City golf greens could be key to solving housing crisis, experts say

Using just part of the Langara course could provide up to 3,900 units



Golfer Han Song says that when he first arrived in Vancouver two decades ago, the public golf courses were bad, but in recent years there have been improvements. Those upgrades have led to a surge in golfers.

“Now on the weekends, no chance. No chance to golf,” he told a Langara Voice reporter as he stood outside the Langara Golf Course clubhouse. “It’s 50 to 70 per cent busier than it was before the pandemic.”

Despite the surge, many Vancouver residents question whether the city-owned McCleery, Fraserview, and Langara golf courses should remain single use recreational facilities or become more accessible to an ever-growing population.

Currently these large green spaces can only be used by golfers like Song who pay between $20 and $62 a round. Some experts think the three courses could help solve the city’s current housing shortage.

According to a 2022 Vancouver report on housing needs, 77,000 city households “are living in unaffordable, unsuitable or inadequate housing.”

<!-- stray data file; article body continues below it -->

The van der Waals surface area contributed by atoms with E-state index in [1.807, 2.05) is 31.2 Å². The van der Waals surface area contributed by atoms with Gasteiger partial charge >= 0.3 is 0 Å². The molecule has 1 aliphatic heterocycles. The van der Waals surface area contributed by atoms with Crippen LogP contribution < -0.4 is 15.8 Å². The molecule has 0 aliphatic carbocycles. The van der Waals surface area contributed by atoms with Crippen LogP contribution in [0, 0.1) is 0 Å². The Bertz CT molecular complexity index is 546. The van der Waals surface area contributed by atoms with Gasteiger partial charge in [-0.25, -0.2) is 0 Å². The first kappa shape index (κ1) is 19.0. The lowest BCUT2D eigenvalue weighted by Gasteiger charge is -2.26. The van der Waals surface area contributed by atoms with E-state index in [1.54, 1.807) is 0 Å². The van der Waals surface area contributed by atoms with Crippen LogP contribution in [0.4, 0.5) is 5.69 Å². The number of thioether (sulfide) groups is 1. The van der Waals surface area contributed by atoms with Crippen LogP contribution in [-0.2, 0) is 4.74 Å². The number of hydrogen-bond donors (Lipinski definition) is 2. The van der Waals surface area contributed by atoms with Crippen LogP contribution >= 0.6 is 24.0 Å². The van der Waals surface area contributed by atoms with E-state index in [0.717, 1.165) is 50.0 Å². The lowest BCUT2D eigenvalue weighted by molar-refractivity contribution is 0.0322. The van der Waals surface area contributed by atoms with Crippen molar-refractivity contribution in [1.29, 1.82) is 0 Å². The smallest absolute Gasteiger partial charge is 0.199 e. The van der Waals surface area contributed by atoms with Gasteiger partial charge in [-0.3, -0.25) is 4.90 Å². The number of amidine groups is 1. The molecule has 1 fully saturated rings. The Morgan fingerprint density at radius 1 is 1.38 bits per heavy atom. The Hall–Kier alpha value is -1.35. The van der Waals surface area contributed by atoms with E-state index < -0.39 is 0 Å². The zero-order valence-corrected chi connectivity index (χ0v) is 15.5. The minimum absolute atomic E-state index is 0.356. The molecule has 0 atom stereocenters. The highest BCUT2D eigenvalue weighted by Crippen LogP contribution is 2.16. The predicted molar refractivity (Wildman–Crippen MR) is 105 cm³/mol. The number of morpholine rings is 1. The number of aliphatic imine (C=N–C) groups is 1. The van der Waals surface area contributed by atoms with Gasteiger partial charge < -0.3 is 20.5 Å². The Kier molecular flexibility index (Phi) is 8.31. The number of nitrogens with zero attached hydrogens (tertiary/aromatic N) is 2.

But despite the housing crisis, a Vancouver Park Board report from October 2023 stated, “The Golf Services Plan will not consider redeveloping golf lands for non-park use.”

When you think of golf, you may think of Tiger Woods, or The Masters, or Happy Gilmore. You likely wouldn’t gravitate to thoughts around urban planning and golf course design. But an increasing number of people are looking at how to make our cities better, more affordable, and more sustainable.

Urban designer thinks public courses should have housing

Take Scot Hein, who designed the Langara golf course clubhouse, situated in the heart of the Oakridge neighbourhood on the 120-acre public course. He has some innovative ideas that could revolutionize public greenspace use in the city.

“I like to use the Scrabble reference…is there a triple word score win in this conversation? Not to be punitive to the golfers, not to lose control and ownership as a city or taxpayers, but is there a way to think creatively about introducing, I would say, modestly, new housing opportunities on the edges.”

Hein suggested building the so-called ’missing middle’ style non-market housing on the edges of the golf course to address the city’s lack of affordable housing. Missing middle housing refers to the middle ground between single stand-alone houses and multi-level high rise apartments.

One of his proposals for Langara, outlined in a 2020 SFU presentation, is to use two greens, the clubhouse and parking area to build 3,900 units that could house approximately 10,500 people.

“So if you think about the golf course as a big field, and then if you only look at the edges as the frame to that field, then what’s interesting about that is… because you’re on the edge, you’re close to utilities already. You’re close to access for vehicles, emergency [services], pizza. It’s pretty easy to tag in with the municipal systems and so on.”

Hein believes there is a disconnect between the Vancouver Park Board and the needs of city residents.